PANCE Blueprint EENT (7%)


Patient will present as → a 30-year-old female presents with gradual hearing loss in her right ear over the past year, now affecting her left ear. She struggles to hear low-pitched sounds and conversations in noisy settings. Examination shows conductive hearing loss with normal otoscopic findings. Audiometry confirms bilateral conductive hearing loss and tympanometry shows reduced compliance. A CT scan confirms the diagnosis of otosclerosis. Treatment options include hearing aids and surgical interventions such as stapedectomy or stapedotomy. She is referred to an otolaryngologist for further evaluation and advised on the benefits and risks of surgery and the importance of regular follow-up.

Otosclerosis is a bony overgrowth that involves the footplate of the stapes, causing conductive hearing loss. It is a leading cause of conductive hearing loss in adults

  • The stapes can no longer function as a piston, gradually becoming fixated, leading to hearing loss up to 60 dB
  • Symptoms include gradual hearing loss, especially in the low-frequency range, and tinnitus (+/- vertigo)
  • More common in females and typically presents in young adults
  • Autosomal dominant inheritance with variable penetrance
  • Positive family history in many cases - There is a 25% chance of developing otosclerosis if one parent has it and a 50% chance if both parents have it
  • Typically, otosclerosis develops in one ear, although more than half of patients continue developing symptoms in both ears
  • The Weber test may lateralize to the affected ear, and the Rinne test will show bone conduction greater than air conduction in the affected ear

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Otosclerosis vs. Presbycusis (age-related hearing loss)

While otosclerosis and presbycusis can both cause hearing loss, there are key differences:

  • Otosclerosis typically causes conductive hearing loss, while presbycusis causes sensorineural hearing loss.
  • Otosclerosis often presents in young to middle-aged adults, while presbycusis is associated with age-related changes in the inner ear.
  • Otosclerosis may have a family history and can be associated with tinnitus +/- vertigo, while presbycusis is not typically associated with these symptoms.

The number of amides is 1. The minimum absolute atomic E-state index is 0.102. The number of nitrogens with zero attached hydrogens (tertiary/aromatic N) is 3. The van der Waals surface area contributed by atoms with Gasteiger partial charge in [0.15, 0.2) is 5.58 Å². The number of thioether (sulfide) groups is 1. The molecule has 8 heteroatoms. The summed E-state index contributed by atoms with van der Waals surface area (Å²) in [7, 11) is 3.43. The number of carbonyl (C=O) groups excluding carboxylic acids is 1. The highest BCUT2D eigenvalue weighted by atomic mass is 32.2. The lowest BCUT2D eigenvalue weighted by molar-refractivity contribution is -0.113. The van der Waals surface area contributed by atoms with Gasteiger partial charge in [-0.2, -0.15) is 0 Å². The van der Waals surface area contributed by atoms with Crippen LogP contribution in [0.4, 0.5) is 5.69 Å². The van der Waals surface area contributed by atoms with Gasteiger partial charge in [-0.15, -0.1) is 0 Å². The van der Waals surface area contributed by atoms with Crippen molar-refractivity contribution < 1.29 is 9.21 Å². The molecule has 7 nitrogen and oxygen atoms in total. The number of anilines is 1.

• The hearing loss in otosclerosis can be treated with surgery or hearing aids, while presbycusis is managed primarily with hearing aids.

Diagnosed with audiometry (audiogram), showing conductive hearing loss. CT scan can confirm the diagnosis by showing bone changes

  • Otoscopic examination is usually normal, although in some cases, a reddish hue (Schwartze sign) may be seen over the promontory
  • Tympanometry may show a normal or reduced compliance
  • Differential diagnosis includes chronic otitis media, cholesteatoma, and ossicular chain discontinuity

Treatment involves either hearing amplification or surgical intervention

  • Hearing aids can be beneficial in the early stages
  • Surgical options include stapedectomy (involves creating a small hole in the footplate of the stapes) or stapedotomy where the stapes is replaced with a prosthesis
  • In advanced cases, cochlear implantation may be considered
  • Oral sodium fluoride therapy (a common treatment in France) is not routinely recommended in the US due to limited efficacy and potential side effects

Question 1
A 35-year-old woman presents with a 2-year history of progressive hearing loss in both ears. She notes that her hearing is worse in noisy environments and denies any history of ear infections, trauma, or exposure to ototoxic medications. Her mother also experienced similar hearing loss in her 30s. On physical examination, the tympanic membranes appear normal bilaterally. An audiogram reveals conductive hearing loss with a Carhart notch at 2000 Hz. What is the most likely underlying mechanism of her condition?